“Want to know the truth about bravery?
When we think about bravery and courage, we often imagine those moments from movies.
A hero is up against impossible odds. It’s difficult but he leans into the challenge and survives! His girl, who is probably the brunette tomboy he ignored for the hot blonde all too long, will kiss him as the credits play.
Bravery is grimaces and grinding it out and wiping sweat off your brow as you save the day!
Here’s the truth about bravery:
Bravery makes you want to throw up.
Bravery makes you cry. A lot.
Bravery makes you lose sleep.
Bravery makes you lose weight or gain lots of stress pounds.
Bravery is ugly and messy and not at all heroic looking when it’s really happening.
Next time you feel like a coward because you’re about to make a difficult decision and you feel like throwing up, don’t beat yourself up. Next time you feel afraid and don’t want to keep going, don’t give up.
Bravery is a choice, not a feeling.
Jon Acuff posted this on his Facebook page recently. Reading this, all I could think of is foster care. Everything he says about bravery is also true about foster care. It’s true about the kids in foster care. They are the bravest, most courageous, amazing examples of God’s love. The joy that they live with after the traumas they’ve endured is unbelievable. To just meet these kids, you may never be able to tell that they have experienced abuse or neglect. You’d never know all they’ve been through. But we do. Foster parents experience the sleepless nights, the tears, the doubts and the fears that our children suffer through on their path to bravery.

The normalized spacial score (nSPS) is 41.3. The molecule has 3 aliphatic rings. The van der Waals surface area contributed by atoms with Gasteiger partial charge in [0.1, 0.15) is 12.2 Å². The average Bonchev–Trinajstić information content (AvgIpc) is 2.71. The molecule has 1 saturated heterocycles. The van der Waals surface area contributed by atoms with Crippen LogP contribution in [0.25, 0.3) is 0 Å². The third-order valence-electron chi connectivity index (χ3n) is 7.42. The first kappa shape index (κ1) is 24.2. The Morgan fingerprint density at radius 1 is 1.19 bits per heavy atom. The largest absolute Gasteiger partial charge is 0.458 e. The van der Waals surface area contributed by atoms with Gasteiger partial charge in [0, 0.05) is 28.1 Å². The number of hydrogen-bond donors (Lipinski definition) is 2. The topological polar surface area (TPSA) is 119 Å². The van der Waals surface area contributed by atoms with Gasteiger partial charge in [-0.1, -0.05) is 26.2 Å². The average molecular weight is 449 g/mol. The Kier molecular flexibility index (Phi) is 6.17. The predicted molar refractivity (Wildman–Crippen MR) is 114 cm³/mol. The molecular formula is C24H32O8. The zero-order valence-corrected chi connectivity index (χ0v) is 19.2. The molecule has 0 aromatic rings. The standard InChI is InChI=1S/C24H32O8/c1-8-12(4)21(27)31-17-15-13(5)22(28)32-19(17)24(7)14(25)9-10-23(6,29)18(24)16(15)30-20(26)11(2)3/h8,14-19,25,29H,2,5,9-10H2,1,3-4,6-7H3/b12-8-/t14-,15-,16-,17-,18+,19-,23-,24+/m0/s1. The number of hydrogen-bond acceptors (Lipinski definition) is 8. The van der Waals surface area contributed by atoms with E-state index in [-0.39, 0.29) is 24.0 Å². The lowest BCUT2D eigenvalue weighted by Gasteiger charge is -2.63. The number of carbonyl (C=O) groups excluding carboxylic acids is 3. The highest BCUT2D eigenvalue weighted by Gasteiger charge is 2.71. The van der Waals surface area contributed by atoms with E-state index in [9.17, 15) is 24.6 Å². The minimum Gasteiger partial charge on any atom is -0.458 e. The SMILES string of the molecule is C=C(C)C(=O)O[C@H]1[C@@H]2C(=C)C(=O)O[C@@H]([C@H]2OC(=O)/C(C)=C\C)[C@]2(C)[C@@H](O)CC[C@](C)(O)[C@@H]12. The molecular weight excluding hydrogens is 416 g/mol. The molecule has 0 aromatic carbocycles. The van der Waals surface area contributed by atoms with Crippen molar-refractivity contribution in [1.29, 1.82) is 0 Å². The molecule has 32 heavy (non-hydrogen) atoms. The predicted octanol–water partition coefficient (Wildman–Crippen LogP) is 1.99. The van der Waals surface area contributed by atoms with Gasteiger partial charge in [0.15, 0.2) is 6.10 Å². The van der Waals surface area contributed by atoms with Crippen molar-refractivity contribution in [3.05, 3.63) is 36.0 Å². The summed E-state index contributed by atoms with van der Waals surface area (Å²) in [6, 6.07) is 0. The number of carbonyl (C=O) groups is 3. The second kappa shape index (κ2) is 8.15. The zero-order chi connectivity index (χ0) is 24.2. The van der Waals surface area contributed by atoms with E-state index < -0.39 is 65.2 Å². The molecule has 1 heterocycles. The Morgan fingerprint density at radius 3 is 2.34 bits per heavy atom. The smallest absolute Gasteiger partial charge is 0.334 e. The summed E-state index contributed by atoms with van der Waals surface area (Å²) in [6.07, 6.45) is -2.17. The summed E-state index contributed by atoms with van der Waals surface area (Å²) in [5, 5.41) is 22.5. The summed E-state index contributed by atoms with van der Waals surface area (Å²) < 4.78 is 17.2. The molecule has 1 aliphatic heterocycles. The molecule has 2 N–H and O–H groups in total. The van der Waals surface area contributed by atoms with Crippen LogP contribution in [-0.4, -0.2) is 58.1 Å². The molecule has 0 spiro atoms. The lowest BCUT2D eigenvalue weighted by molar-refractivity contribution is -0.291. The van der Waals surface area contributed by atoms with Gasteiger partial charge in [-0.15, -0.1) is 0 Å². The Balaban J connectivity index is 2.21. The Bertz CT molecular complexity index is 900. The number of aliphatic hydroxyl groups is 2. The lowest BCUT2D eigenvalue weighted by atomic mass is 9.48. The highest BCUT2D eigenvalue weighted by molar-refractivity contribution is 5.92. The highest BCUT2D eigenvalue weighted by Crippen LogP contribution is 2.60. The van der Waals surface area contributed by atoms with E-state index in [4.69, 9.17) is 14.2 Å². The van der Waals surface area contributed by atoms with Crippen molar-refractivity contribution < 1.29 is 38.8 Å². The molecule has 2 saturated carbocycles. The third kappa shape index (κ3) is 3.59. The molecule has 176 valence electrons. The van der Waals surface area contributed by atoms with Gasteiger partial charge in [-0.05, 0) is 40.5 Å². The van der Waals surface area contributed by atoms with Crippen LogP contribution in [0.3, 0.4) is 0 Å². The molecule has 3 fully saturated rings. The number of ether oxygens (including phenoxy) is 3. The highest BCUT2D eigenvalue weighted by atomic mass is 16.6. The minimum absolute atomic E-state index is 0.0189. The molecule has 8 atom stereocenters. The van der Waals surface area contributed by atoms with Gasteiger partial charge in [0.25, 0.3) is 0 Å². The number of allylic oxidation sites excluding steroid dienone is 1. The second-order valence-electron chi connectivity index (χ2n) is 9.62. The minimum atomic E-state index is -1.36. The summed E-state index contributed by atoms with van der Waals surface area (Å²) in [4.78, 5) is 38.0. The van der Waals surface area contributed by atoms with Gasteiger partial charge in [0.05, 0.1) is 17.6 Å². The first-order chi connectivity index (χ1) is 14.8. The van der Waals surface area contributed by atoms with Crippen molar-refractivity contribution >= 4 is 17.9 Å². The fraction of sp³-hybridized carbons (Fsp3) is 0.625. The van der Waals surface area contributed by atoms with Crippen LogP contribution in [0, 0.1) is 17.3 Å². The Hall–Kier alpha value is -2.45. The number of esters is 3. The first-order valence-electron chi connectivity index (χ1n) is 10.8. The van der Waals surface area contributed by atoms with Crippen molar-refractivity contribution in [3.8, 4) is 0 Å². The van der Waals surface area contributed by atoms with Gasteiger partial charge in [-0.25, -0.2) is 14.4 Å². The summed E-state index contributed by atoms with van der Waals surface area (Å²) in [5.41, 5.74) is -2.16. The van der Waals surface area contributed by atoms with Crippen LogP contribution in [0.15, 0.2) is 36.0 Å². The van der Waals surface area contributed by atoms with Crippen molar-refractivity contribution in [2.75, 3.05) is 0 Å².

Foster parents are brave people. I write a lot about different things foster care is, but this sums it up well. We cry. It’s sickening to hear kids recount the horrible things they’ve seen. We’re exhausted. I’ve gained stress pounds. Foster care is an ugly, messy, nasty thing. It feels anything but heroic, but it is. Becoming a foster parent is a brave, courageous, and heroic choice. Foster parents are heroes to the boys and girls that they welcome into their home. Lots of people say that they could never do what we do, and honestly, we can’t do what we do either, but God can.
All you need to remember is that God will never let you down; he’ll never let you be pushed past your limit; he’ll always be there to help you come through it. (1 Corinthians 10:13 MSG)
It’s easy to feel like you’ve been pushed past your limit. It’s easy to feel like God is giving you more than you can handle. God will always be there to help you come through it. He will never let you down.
If you feel called to pursue foster care, check out our website or Facebook page to learn more. You can also email me directly at Jonathon.Sampson@thornwell.org